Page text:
Test Driven Development has become reasonably ubiquitous in the software world, even in early stage startups. Failing to do so is a big ingredient in the kind of technical debt that will crush a startup. But development isn't the only place where "test driven" can be used. In fact, I'll argue that if you're following Lean principles, everything you do should be based on tests. (I'll write more about this sometime soon.)
Today, I'm going to apply the "test driven" philosophy to the Operations part of DevOps. It's an approach that we've been doing more of lately at Startup Services and it's been working pretty well. The process is really very much like TDD, but with some extra documentation thrown in along the way. Let's walk through an example of how we set up a basic website health monitor.
Now, at this point, there is no website, although there's no reason that these steps can't be implemented on an existing site, as long as the tests are failing when they are first created. The key is to collect all the critical information about the conditions that are necessary for the test to pass, so that when there's a failure at a future time, the responding person has all the information at their fingertips.
We aggregate all our alarms into VictorOps. I've been a big fan of their service for years now. (As much as I love them, we also push alerts directly to Slack, because: redundancy.) VictorOps has this cool thing called the Transmogrifier which, among many other things, will take the node name of an alert and link it to a GitHub Wiki page. This page is where we'll keep our notes about the system.
One of the several tools we use for monitoring is NodePing. NodePing will check all kinds of things (including ping, of course). For our purposes, we want to ensure that our new website is working properly. To do this, I know I'm going to create a dedicated page called /healthcheck, and it will include a randomized string of content. NodePing is going to check the page each minute to ensure that this string is present on the page. (This isn't the only test, of course, but it's a nice low-level test that will fail for all kinds of good reasons: server down, DNS problem, DDoS attack, etc.)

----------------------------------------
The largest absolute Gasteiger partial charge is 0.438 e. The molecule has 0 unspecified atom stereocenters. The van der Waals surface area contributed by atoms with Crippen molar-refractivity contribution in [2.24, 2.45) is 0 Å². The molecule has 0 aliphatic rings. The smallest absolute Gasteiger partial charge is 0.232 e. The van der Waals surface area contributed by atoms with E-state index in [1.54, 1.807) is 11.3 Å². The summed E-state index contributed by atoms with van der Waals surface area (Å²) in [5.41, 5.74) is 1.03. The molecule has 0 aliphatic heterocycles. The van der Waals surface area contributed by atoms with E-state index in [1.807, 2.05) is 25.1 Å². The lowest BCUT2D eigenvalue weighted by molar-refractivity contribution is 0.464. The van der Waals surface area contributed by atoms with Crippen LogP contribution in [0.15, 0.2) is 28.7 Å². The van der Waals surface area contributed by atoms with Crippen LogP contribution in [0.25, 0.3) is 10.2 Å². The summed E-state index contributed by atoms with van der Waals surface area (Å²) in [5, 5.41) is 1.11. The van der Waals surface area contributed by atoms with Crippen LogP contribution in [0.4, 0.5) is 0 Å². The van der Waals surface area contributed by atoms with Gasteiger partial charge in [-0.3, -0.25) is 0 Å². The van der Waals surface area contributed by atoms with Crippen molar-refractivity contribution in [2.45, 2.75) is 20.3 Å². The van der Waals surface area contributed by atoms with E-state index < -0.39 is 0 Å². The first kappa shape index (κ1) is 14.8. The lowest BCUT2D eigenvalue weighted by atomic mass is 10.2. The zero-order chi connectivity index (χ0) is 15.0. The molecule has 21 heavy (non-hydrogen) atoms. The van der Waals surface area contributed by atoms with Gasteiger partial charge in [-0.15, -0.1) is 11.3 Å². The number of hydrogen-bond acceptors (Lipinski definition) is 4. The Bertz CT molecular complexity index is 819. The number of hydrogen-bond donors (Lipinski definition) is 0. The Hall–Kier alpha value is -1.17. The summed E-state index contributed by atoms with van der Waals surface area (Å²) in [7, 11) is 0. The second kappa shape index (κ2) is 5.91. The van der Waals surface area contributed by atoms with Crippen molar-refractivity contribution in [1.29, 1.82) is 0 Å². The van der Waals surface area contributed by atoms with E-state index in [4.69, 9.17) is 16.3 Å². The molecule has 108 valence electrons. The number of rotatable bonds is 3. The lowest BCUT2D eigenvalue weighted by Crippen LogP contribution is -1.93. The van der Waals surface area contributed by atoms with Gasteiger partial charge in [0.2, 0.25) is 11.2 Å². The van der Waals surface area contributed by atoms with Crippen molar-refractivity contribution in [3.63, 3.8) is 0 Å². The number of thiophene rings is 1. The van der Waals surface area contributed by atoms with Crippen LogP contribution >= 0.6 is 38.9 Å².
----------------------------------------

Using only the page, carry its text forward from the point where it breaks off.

First, we create the monitor: a content test that will poll the /healthcheck page each minute and alarm if the "contains" text is missing.
We haven't launched the site yet, so of course this test will fail. When it does, it will push an alarm to VictorOps, and we'll move on to our next step. (If we don't get an alarm, that means our monitoring tool isn't configured correctly, and that's exactly the kind of information that we crave in this approach.)
Lucky for us, the alarm fired as expected and we now have an incident open in VictorOps. The Transmogrifier has Transmogrified the entity_id into a nice clickable link that takes us to a GitHub Wiki page. On this page, we'll collect all the information about the site that will be useful when this alarm fires for real.
On this page, I'll make notes about this particular alarm, but I'll also create links to a wiki page for all the alarms related to the website [[cbdds.website]], and for the client herself: [[cbdds]].
As we build, we'll document everything related to the process at the appropriate level. (The domain info, DNS and CloudFlare settings at the top level, the webhost and platform information and the next level, and then specifics about this test at the lowest level.)
Then, it's "operations" as usual. We register the domain, launch the hosting platform, and build our healthcheck page with its custom string. As soon as it's published, like magic:
Now our site is operating as expected, but I'm confident that should there be a problem, we'll know right away and have all the information we need to troubleshoot.